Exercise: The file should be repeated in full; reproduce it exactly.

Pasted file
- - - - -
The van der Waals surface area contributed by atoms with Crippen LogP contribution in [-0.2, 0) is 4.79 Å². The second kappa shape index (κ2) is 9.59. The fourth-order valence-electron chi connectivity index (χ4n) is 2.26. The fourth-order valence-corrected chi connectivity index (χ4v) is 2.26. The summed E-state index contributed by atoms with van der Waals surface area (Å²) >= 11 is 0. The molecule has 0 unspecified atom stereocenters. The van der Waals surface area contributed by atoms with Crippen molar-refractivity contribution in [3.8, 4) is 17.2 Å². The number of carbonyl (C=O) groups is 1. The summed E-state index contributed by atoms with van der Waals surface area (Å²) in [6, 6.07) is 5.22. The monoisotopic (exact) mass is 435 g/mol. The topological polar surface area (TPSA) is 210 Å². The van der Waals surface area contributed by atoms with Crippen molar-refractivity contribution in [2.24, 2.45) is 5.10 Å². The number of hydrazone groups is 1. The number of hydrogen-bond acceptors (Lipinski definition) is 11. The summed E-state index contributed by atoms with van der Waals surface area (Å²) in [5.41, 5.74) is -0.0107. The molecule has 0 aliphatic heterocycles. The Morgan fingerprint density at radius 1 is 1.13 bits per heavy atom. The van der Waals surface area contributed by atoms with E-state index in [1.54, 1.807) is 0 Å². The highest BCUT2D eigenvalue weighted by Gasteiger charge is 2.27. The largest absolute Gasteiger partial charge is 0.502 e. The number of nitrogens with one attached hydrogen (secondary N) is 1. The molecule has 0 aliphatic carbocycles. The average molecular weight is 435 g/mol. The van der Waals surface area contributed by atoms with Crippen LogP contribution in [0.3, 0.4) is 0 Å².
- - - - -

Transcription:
The van der Waals surface area contributed by atoms with Crippen LogP contribution in [-0.2, 0) is 4.79 Å². The second kappa shape index (κ2) is 9.59. The fourth-order valence-electron chi connectivity index (χ4n) is 2.26. The fourth-order valence-corrected chi connectivity index (χ4v) is 2.26. The summed E-state index contributed by atoms with van der Waals surface area (Å²) >= 11 is 0. The molecule has 0 unspecified atom stereocenters. The van der Waals surface area contributed by atoms with Crippen molar-refractivity contribution in [3.8, 4) is 17.2 Å². The number of carbonyl (C=O) groups is 1. The summed E-state index contributed by atoms with van der Waals surface area (Å²) in [6, 6.07) is 5.22. The monoisotopic (exact) mass is 435 g/mol. The topological polar surface area (TPSA) is 210 Å². The van der Waals surface area contributed by atoms with Crippen molar-refractivity contribution in [2.24, 2.45) is 5.10 Å². The number of hydrazone groups is 1. The number of hydrogen-bond acceptors (Lipinski definition) is 11. The summed E-state index contributed by atoms with van der Waals surface area (Å²) in [5.41, 5.74) is -0.0107. The molecule has 0 aliphatic heterocycles. The Morgan fingerprint density at radius 1 is 1.13 bits per heavy atom. The van der Waals surface area contributed by atoms with E-state index in [1.54, 1.807) is 0 Å². The highest BCUT2D eigenvalue weighted by Gasteiger charge is 2.27. The largest absolute Gasteiger partial charge is 0.502 e. The number of nitrogens with one attached hydrogen (secondary N) is 1. The molecule has 0 aliphatic carbocycles. The average molecular weight is 435 g/mol. The van der Waals surface area contributed by atoms with Crippen LogP contribution in [0.3, 0.4) is 0 Å².